The escalation in the last two years in terror attacks, especially by Jaish-e-Muhammad, with the obvious connivance of the Pakistan army, on Indian military targets in Kashmir and surrounding Indian states has made the situation very perilous. In the past several months, terrorist groups operating from Pakistan have undertaken several such major attacks, causing significant loss of life among Indian security forces.
A major terrorist attack on the Uri camp in Jammu and Kashmir in September 2016, which left seventeen military personnel dead, motivated the Indian government to reassess its strategy for responding to such attacks. On September 29, 2016, India launched its first publicly acknowledged “surgical strike” against terrorist bases in Pakistan. Although there had been speculation that India had conducted such strikes earlier as well, this was the first admission by New Delhi that it was ready to launch major retaliatory attacks against targets in Pakistan and Pakistan-occupied Kashmir.
In the latest incident, in February 2018, Jaish terrorists attacked an Indian military camp in Jammu; five army personnel and four militants were killed. In retaliation, the Indian army destroyed a Pakistani army post with the help of rocket launchers, killing, according to Indian sources, twenty-two Pakistani personnel. This tit-for-tat exchange is reaching dangerous proportions.
So far, the Pakistani military has downplayed Indian incursions and retaliatory attacks and refused to recognize their seriousness, because it does not want to appear weak in the eyes of the Pakistani public, which is then likely to clamor for revenge. However, the Pakistani military cannot continue to downplay Indian attacks, especially in light of the increasing fatalities. There is the danger that at some point, either by miscalculation or by design, an Indian surgical strike in Pakistani territory will push the Pakistani military—which controls the nuclear weapons—to retaliate in force.
If a full-scale war erupts, at some point Pakistan, unable to counter superior Indian conventional forces, could resort to battlefield nuclear weapons, as its doctrine proclaims. While India subscribes to a no-first-use doctrine, it has made it abundantly clear that it will massively retaliate against any use of battlefield nuclear weapons by Pakistan without making a distinction between tactical and strategic nuclear weapons. This strategy, as enunciated in a statement issued by the government of India on January 4, 2003, is designed to inflict unacceptable damage on the enemy.
Former Indian national security advisor Shivshankar Menon elaborated this strategy in his memoirs:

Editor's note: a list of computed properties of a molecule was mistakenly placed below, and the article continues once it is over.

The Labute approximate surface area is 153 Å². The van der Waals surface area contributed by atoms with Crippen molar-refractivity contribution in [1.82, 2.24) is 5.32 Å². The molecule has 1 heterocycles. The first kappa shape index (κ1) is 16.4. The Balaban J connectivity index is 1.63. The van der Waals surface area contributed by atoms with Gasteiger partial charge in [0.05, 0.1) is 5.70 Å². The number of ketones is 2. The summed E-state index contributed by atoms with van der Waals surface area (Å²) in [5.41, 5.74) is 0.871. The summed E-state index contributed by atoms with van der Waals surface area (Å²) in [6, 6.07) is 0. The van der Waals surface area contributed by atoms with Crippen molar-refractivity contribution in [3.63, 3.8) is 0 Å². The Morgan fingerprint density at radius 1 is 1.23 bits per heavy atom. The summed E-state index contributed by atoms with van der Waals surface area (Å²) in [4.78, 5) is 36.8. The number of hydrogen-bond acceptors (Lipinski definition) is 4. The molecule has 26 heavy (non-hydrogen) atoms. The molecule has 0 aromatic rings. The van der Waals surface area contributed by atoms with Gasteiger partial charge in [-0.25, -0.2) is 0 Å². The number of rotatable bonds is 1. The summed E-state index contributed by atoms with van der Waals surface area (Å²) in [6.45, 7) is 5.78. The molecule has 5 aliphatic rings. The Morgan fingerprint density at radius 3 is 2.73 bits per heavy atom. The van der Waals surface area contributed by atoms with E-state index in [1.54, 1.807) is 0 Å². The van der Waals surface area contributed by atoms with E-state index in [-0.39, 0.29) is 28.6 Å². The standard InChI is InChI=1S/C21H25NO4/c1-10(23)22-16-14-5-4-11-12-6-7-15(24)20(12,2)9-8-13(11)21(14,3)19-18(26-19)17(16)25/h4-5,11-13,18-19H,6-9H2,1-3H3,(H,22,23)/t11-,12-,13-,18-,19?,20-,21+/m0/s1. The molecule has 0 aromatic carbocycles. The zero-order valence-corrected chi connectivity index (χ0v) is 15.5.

“India would hardly risk giving Pakistan the chance to carry out a massive nuclear strike after the Indian response to Pakistan using tactical nuclear weapons. In other words, Pakistani tactical nuclear weapon use would effectively free India to undertake a comprehensive first strike against Pakistan.”
This is a very scary scenario. Pakistan’s overreliance on its nuclear deterrence, especially its refusal to subscribe to the no-first-use doctrine, when combined with its reckless support for terrorist groups attacking Indian military and civilian targets, could unintentionally usher in a nuclear winter – and spell doom not only for South Asia, but for a much wider area surrounding the subcontinent.
A few days ago, we published a Property Shark analysis of the wealthiest zip codes in America, and found that – to our complete lack of surprise – the wealthiest towns are clustered around the Bay Area and New York City A, attend their own schools, shop at their own stores and live in their own exclusive enclaves of wealth.
While those data were largely anticipated, that study also showed that midwestern and even some southern areas had seen remarkable gains.
The same pattern applies to Property Shark’s latest study, which ascertained the wealthiest zip codes in the country by median income. Contrary to what one might expect, PS found that most of the nation’s 100 most expensive zip codes were on the West Coast, while most of the wealthiest 100 zip codes were on the East Coast.
The ultimate takeaway from these data are that, as one might expect, being able to afford an expensive home doesn’t necessarily mean a wealthy family will buy one. After all, frugality is inevitably one of the traits that helped them accumulate wealth.
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The East Coast Dominates The Light Of High-Earning Zips Codes
Of the nation’s top 100 earning zip codes, 70 are located on the East Coast…
Predictably, there are two areas where most zip codes are clustered: The Northeast with 48 zip codes, and the suburbs around Washington DC, with 28 spots in the top 100.
Going by state, the ranking of the most expensive zip codes for housing was dominated by California, with 77 spots on the list. However, the picture changed drastically when PS looked for the highest-earning zip codes. By that measure, Cali only took 17 spots in the top 100, while New York led with 20 codes. Of those, 8 are located in Manhattan. Most of the others cover well-established communities in Westchester County.
Maryland and Connecticut trail New York and California, each claiming 10 spots in the ranking. New Jersey and Virginia follow, further strengthening the East’s dominance, thanks to the D.C. suburbs. Washington, DC itself only managed to claim 1 spot in the ranking.
Unlike the list of priciest zip codes for home prices, the by-income scale is more heterogeneous, with 15 states taking spots on the list. Virginia, Washington DC, Delaware, Illinois, Texas, and Pennsylvania were all absent from the top 100 most expensive zip codes, but they were present in the homeowner income ranking.
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Here’s Where Zip Codes With $250k+ Income Stand In Terms Of Home Prices
The first 11 highest-earning zip codes all feature a yearly median household income of over $250,000. New York leads with 5 of the 11 zip codes that feature top-bracket median incomes, followed by California with 4 zip codes. Of the top 11 zip codes by median income, the highest ranked based on median sale price is 10013 in Manhattan, which took the 2nd spot.
On the other hand, San Diego’s 92145 did not even make the cut in the 100 priciest zips for housing, although the median income here exceeds $250,000. The median price here clocked in at $1,332,500, not enough to secure it a spot in the top 100. Furthermore, 2 of the 11 zip codes have median sale prices well below $1 million—Chappaqua’s 10514 and Chicago’s 60603. In zip code 60603, the median sale price recorded in 2017 was $495,000 and, with a median gross income of over $250,000, it stands out as the market with the smallest gap between median price and income.
Check out Property Shark’s interactive map here: